For this month’s “Looking Local” series, we spoke with LaTonya Barton, Business Manager of Waldorf-based Kingdomware Technologies, Inc.
Founded in 1993 by husband and wife duo Tim and LaTonya Barton, Kingdomware Technologies provides web, software, and technology solutions to enterprise problems. The company specializes in providing web, client, network, and mobile application solutions for government, industry, and nonprofits. The company got its start in 1993, when the Bartons created software to aid their church and its membership that allowed members to access parishioners’ names, faces, and other information.
According to Barton, they chose to start their company in Charles County, where they already lived, due to affordability relative to the surrounding counties. Today, the company employs less than ten full-time staff.
Kingdomware Technologies is a certified Service Disabled Veteran Owned Business (SDVOB), a Small Disadvantaged Business (SBD), and a MD Minority Business Enterprise (MBE).
Charles County Economic Development Department (EDD): What is your favorite part of living and working in Charles County?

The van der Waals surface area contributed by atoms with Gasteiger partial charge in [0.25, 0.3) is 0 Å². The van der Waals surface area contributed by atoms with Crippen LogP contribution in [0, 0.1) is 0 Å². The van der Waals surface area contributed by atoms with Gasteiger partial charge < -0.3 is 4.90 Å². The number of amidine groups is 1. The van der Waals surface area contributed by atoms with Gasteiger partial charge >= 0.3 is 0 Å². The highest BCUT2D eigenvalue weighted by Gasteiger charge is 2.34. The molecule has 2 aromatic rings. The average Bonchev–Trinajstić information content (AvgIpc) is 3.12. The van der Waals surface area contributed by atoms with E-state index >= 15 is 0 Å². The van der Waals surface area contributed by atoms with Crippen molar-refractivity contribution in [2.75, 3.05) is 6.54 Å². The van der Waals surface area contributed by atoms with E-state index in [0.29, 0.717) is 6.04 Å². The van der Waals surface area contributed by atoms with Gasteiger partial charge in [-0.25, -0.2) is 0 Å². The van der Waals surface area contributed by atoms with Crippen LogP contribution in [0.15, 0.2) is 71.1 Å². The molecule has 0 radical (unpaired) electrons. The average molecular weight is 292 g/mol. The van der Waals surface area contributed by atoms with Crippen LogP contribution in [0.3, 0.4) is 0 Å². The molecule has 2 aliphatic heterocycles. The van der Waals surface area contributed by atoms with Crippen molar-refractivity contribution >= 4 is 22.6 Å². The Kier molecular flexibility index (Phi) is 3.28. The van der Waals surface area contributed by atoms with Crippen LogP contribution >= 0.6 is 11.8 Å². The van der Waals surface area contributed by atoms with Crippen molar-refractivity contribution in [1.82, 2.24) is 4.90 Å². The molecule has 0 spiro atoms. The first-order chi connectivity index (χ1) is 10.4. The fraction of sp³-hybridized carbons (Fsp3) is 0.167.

LaTonya Barton (LB): It is the best of both worlds. You live close to shops, restaurants, the water, open areas and busy areas. There is so much to do in Charles County that you never get bored. You are not too far from National Harbor, D.C. or Virginia.
EDD: What is the best business advice you were ever given?
LB: Have a passion for your work and not for the money.
EDD: What do you feel is the most important skill one needs to have to run his or her own business?
LB: The most important traits you need are patience and persistence.
EDD: What has been your company’s greatest success thus far?
LB: Our greatest success thus far happened recently on June 16 of this year, with the Supreme Court ruling unanimously in our favor in Kingdomware versus the U.S. The Supreme Court ordered the Department of Veterans Affairs to set aside opportunities for service disabled veteran and veteran-owned companies when two or more certified companies can compete for the business. The Supreme Court has reaffirmed what the General Accountability Office confirmed, and what we have known to be true from the beginning. With this ruling, the Department of Veteran’s Affairs can continue its mission by setting aside opportunities for those who have served, as it fulfills President Lincoln's promise: "to care for him who shall have borne the battle, and for his widow, and his orphan...” This ruling will directly impact the economic standing of thousands of certified service disabled and veteran owned companies and the millions they support.